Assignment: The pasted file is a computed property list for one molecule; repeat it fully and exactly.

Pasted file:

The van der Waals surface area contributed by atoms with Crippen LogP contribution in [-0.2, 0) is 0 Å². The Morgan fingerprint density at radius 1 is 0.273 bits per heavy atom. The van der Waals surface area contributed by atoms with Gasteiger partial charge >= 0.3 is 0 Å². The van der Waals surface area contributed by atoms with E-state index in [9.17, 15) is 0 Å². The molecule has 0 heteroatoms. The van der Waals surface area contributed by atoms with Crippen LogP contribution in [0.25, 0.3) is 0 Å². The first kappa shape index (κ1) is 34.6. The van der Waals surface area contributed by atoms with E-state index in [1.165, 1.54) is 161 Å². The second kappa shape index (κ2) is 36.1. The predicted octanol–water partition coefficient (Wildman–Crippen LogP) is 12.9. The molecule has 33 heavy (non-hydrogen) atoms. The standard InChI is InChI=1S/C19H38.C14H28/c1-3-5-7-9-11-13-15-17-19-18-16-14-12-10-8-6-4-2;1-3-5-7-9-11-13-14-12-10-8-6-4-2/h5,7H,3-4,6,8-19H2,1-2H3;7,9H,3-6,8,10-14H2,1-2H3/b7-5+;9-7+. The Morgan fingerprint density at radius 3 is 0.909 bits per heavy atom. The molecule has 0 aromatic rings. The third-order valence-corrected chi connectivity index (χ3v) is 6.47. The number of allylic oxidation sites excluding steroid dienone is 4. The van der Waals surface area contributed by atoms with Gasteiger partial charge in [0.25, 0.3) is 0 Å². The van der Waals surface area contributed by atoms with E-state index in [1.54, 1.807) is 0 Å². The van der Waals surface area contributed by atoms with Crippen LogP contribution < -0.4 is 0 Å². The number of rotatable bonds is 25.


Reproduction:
The van der Waals surface area contributed by atoms with Crippen LogP contribution in [-0.2, 0) is 0 Å². The Morgan fingerprint density at radius 1 is 0.273 bits per heavy atom. The van der Waals surface area contributed by atoms with Gasteiger partial charge >= 0.3 is 0 Å². The van der Waals surface area contributed by atoms with E-state index in [9.17, 15) is 0 Å². The molecule has 0 heteroatoms. The van der Waals surface area contributed by atoms with Crippen LogP contribution in [0.25, 0.3) is 0 Å². The first kappa shape index (κ1) is 34.6. The van der Waals surface area contributed by atoms with E-state index in [1.165, 1.54) is 161 Å². The second kappa shape index (κ2) is 36.1. The predicted octanol–water partition coefficient (Wildman–Crippen LogP) is 12.9. The molecule has 33 heavy (non-hydrogen) atoms. The standard InChI is InChI=1S/C19H38.C14H28/c1-3-5-7-9-11-13-15-17-19-18-16-14-12-10-8-6-4-2;1-3-5-7-9-11-13-14-12-10-8-6-4-2/h5,7H,3-4,6,8-19H2,1-2H3;7,9H,3-6,8,10-14H2,1-2H3/b7-5+;9-7+. The Morgan fingerprint density at radius 3 is 0.909 bits per heavy atom. The molecule has 0 aromatic rings. The third-order valence-corrected chi connectivity index (χ3v) is 6.47. The number of allylic oxidation sites excluding steroid dienone is 4. The van der Waals surface area contributed by atoms with Gasteiger partial charge in [0.25, 0.3) is 0 Å². The van der Waals surface area contributed by atoms with E-state index in [1.54, 1.807) is 0 Å². The van der Waals surface area contributed by atoms with Crippen LogP contribution < -0.4 is 0 Å². The number of rotatable bonds is 25.